Re: Julian Jaynes

David Baldwin (
28 Jan 1995 03:26:03 GMT

In article <>, Wayne Dyer <> wrote:

> [...] The question is then: is this structure innate (Chomsky), or a
>product of cognitive development (various connectionist theories).
>A strict connectionist might say that the brain is a general purpose
>learning machine that has certain circuits pre-wired for survival. It
>seems to me Chomsky's ideas simply place language acquisition in the
>pre-wired level, while other work suggests it could be placed in the
>"general-purpose" level.

I had thought that this debate was over, and that it is clear that language
can not be accounted for by a "general-purpose learning machine". I'm not
familiar with the "other work [that] suggests it could be placed in the
'general-purpose' level". Can you elaborate on this?

>I'm not sure we will find it so cleanly placed. Since the human
>brain continues to develop after birth, how would we go about declaring
>a particular structure innate?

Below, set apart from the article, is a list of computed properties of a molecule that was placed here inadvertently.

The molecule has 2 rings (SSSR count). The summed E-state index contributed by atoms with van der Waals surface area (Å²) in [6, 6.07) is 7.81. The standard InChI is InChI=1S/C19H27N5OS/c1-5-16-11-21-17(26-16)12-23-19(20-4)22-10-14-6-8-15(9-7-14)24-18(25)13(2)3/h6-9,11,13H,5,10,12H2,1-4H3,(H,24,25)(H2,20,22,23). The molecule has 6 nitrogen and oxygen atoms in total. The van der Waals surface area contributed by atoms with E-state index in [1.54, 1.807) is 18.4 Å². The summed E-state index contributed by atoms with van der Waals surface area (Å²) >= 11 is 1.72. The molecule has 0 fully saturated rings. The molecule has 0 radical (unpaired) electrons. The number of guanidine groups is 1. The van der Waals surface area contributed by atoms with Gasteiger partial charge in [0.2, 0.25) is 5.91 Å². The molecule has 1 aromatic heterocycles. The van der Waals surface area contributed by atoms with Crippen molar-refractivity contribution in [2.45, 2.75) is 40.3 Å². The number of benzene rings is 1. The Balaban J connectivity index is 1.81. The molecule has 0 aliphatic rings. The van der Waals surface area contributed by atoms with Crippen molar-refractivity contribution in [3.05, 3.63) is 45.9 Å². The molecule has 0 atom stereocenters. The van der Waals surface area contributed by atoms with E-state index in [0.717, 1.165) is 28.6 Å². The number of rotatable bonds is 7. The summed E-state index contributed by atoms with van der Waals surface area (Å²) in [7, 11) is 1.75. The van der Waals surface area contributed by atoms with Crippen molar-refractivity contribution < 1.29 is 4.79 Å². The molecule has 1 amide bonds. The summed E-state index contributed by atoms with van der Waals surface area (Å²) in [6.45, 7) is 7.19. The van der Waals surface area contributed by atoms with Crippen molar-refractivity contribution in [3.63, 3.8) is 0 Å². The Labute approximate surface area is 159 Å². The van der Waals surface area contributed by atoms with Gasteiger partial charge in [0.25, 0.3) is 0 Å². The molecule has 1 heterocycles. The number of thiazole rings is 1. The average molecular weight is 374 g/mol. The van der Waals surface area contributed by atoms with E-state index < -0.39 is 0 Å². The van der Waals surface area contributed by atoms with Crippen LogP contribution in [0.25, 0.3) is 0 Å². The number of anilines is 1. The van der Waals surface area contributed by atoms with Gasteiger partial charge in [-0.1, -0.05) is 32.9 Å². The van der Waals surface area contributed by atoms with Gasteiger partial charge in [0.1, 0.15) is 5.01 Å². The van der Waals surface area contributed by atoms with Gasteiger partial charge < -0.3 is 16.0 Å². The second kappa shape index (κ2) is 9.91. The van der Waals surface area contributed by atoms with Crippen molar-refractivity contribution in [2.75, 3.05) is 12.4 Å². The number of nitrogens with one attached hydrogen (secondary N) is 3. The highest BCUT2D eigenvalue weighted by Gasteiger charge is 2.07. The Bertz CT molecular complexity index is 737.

Look at the old papers on "learning preparedness" by guys like Bolles,
Seligman, Rescorla and Solomon for good examples of this.
Also, on a somewhat different topic, look at Leda Cosmedes' (1989) paper
on the logic of social exchange, in Cognition, 31, 187-276.

>A concept that drives Chomsky's work, as I recall, is that without some
>common brain structure that compels us to a semi-formal system like grammar,
>then different civilizations would develop completely different and
>possibly incommensurable rational systems. We would never be able to
>understand each other, and there would be no shared humanity aside from
>species identity. If this were found, it would help to provide (and
>explain) a shared ethical framework for all cultures.

Good point. See Cosmedes, above.